Since the dawn of rock and roll, purists have decried the use of tools and tricks, claiming they mask a performerâs lack of innate talent. But tools became a part of the music as soon as anyone with a creative ear took notice of them. The sound of the Kings of Rhythm playing in the room at Memphis Recording was not the same thing the rest of the world heard by the time the purported first ever rock and roll record, âRocket 88,â was piped down to tape and, finally, to a 7â record.
The process of squashing all that raw energy into just 1/4-inch of mono recording tape was part of what created the sound that knocked people off their feet in 1951 (not to mention a torn speaker cone that gave us our allegedly first recorded distorted electric guitar).
Since then, the recording of music has been a collaboration between artists, producers, engineers, and the machines with which they surround themselves. These machines neednât be dystopian harbingers of doom. No matter what technology you put out there, it can be manipulated to enhance a recording provided someone has the intent to conquer it and still remember whoâs the boss. Hence, arguments about the perniciousness of auto-tune donât really sway me. Yes, now we laud fake singers, whereas in the Milli Vanilli era we drove them to suicide. Yes, auto-tuned vocals are homogenizing pop music. But this is inevitable. Pop music has been engaged in a tireless quest for ultimate homogenization since before American Bandstand first aired. After all, Ricky Nelsonâs tepid âIâm Walkinââ (1957) was released only a little over a year after Elvisâs then-shocking âHeartbreak Hotelâ (1956).
There is a key element to making great music and not becoming a slave to technology, or really a slave to anything. Human Leagueâs Phil Oakey made this comment about working on the follow-up to their hugely successful Dare LP:
âWhen he started with us, he was doing the traditional producerly thing, which was to to use your ears and decide what was good. And by the end he was programming everything into the computers and not believing it was right until it was programmed. Which in a way is absolving your responsibilities.â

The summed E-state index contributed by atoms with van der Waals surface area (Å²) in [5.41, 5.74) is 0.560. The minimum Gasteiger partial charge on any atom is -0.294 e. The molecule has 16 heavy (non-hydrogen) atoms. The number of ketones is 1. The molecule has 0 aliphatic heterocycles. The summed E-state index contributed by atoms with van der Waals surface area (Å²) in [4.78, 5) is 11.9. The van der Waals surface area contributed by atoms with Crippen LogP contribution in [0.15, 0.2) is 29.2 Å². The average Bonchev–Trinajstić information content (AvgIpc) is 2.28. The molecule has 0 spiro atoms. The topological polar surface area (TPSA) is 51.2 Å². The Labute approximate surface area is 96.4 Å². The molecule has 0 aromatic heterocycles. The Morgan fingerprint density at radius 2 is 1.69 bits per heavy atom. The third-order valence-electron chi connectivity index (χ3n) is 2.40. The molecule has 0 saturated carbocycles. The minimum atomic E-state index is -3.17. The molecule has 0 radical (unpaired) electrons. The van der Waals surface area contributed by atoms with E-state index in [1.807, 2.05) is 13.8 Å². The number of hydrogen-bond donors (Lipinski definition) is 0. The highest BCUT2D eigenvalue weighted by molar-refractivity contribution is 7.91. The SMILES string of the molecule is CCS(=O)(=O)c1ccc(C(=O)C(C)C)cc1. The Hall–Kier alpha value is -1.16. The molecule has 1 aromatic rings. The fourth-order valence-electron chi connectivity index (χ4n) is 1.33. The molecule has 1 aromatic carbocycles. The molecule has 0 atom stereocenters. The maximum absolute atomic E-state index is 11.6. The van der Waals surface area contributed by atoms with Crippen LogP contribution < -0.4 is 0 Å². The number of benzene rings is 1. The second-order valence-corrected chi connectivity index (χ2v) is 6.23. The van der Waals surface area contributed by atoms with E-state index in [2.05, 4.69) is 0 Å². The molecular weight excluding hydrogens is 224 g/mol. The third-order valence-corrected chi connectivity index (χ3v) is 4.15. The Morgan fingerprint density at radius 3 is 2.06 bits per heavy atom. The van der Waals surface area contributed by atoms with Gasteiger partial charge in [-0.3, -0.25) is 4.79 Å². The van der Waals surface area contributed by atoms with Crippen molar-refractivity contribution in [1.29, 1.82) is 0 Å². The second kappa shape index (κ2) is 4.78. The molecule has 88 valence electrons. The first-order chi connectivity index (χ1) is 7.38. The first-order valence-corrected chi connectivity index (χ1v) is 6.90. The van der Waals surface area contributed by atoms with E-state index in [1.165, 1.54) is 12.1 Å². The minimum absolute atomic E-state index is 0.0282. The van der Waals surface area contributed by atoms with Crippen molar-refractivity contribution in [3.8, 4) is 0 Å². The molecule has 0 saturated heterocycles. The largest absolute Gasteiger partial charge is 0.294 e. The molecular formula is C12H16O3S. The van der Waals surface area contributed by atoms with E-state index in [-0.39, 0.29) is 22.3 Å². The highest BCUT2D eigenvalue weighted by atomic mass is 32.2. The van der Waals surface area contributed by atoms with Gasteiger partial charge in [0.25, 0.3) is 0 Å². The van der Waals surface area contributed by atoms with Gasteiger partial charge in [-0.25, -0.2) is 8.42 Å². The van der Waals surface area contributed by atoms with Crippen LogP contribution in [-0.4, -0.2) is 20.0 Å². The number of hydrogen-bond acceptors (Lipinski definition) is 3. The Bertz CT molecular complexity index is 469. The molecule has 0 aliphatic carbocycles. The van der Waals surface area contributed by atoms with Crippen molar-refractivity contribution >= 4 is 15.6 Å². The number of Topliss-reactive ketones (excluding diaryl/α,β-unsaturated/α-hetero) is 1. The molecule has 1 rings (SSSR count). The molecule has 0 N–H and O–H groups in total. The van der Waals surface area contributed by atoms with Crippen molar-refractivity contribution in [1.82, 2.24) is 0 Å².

This is only a situational slight on the great producer Martin Rushent, about whom Oakey is talking. Oakey is not coming from the standpoint of a purist: Human League records are renowned for being performed solely by synthesizer (more often than not programmed and sequenced rather than played by a human). Not a single guitar or drum or bass to be found, and they were proud of that fact. Oakey didnât object to programming per se (nobody minded it when it delivered a brilliantly weird song like âDonât You Want Me,â heavily reliant on Rushentâs production skills), but the key is that last sentence. In the quest for greatness, one must never absolve oneself of responsibility.
When making music, if you lose the presence of mind to listen to something - just listen, and say, âyep, thatâs right. It may not be technicallyperfect but itâs right.â â youâre fucked. Thatâs where an over-reliance on auto-tune, or quantizing, or overdubbing, or a la mode stylistic touches, really will sink your work. If youâve let go of your authority, you have no business being part of the process. A computer screen is never going to reveal to you whether a performance is âthe one.â Only your ears and your brain can do that.
Of course, nobodyâs fool enough to think that some absently produced, contrived pop ditty canât result in a hit, but you can pretty much guarantee that it wonât be great. And if youâre not seeking greatness, what are you doing?
Aaron Tap is a guitarist, vocalist, music producer, and overall sound-obsessed human. He spent years in the Boston music scene before relocating to Los Angeles with frequent collaborator Paula Kelley. He now records and produces in his own studio, QuailTop. When not making records, he tours the world with Matt Nathanson, The Paula Kelley Orchestra, Jesse Macht, and others.